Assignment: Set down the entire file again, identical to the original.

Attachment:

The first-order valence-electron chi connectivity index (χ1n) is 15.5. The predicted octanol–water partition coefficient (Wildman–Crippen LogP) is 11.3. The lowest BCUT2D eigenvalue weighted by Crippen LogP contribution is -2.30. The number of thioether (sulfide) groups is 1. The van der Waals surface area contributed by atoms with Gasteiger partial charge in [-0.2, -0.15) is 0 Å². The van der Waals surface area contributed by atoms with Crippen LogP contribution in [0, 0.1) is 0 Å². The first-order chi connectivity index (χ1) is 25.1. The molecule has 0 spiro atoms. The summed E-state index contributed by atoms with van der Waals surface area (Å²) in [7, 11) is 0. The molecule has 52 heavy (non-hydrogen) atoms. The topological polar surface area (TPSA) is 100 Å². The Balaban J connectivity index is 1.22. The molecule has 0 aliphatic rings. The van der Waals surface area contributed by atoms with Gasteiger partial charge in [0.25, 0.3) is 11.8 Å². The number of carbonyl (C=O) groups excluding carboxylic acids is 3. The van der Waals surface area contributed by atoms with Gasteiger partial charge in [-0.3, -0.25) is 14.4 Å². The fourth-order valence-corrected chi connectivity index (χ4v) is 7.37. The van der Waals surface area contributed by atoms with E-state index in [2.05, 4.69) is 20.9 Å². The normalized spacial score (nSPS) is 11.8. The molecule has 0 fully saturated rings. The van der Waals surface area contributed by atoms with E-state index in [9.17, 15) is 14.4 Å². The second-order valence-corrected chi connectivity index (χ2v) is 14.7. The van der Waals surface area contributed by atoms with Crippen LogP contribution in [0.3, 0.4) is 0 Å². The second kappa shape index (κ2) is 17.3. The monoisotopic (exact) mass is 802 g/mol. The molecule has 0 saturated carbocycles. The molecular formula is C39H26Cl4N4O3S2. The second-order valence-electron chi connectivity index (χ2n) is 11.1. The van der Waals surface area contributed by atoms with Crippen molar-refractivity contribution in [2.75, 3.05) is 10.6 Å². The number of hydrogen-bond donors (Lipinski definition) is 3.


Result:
The first-order valence-electron chi connectivity index (χ1n) is 15.5. The predicted octanol–water partition coefficient (Wildman–Crippen LogP) is 11.3. The lowest BCUT2D eigenvalue weighted by Crippen LogP contribution is -2.30. The number of thioether (sulfide) groups is 1. The van der Waals surface area contributed by atoms with Gasteiger partial charge in [-0.2, -0.15) is 0 Å². The van der Waals surface area contributed by atoms with Crippen LogP contribution in [0, 0.1) is 0 Å². The first-order chi connectivity index (χ1) is 25.1. The molecule has 0 spiro atoms. The summed E-state index contributed by atoms with van der Waals surface area (Å²) in [7, 11) is 0. The molecule has 52 heavy (non-hydrogen) atoms. The topological polar surface area (TPSA) is 100 Å². The Balaban J connectivity index is 1.22. The molecule has 0 aliphatic rings. The van der Waals surface area contributed by atoms with Gasteiger partial charge in [0.25, 0.3) is 11.8 Å². The number of carbonyl (C=O) groups excluding carboxylic acids is 3. The van der Waals surface area contributed by atoms with Gasteiger partial charge in [-0.3, -0.25) is 14.4 Å². The fourth-order valence-corrected chi connectivity index (χ4v) is 7.37. The van der Waals surface area contributed by atoms with E-state index in [2.05, 4.69) is 20.9 Å². The normalized spacial score (nSPS) is 11.8. The molecule has 0 fully saturated rings. The van der Waals surface area contributed by atoms with E-state index in [9.17, 15) is 14.4 Å². The second-order valence-corrected chi connectivity index (χ2v) is 14.7. The van der Waals surface area contributed by atoms with Crippen LogP contribution in [0.3, 0.4) is 0 Å². The second kappa shape index (κ2) is 17.3. The monoisotopic (exact) mass is 802 g/mol. The molecule has 0 saturated carbocycles. The molecular formula is C39H26Cl4N4O3S2. The second-order valence-electron chi connectivity index (χ2n) is 11.1. The van der Waals surface area contributed by atoms with Crippen molar-refractivity contribution in [2.75, 3.05) is 10.6 Å². The number of hydrogen-bond donors (Lipinski definition) is 3.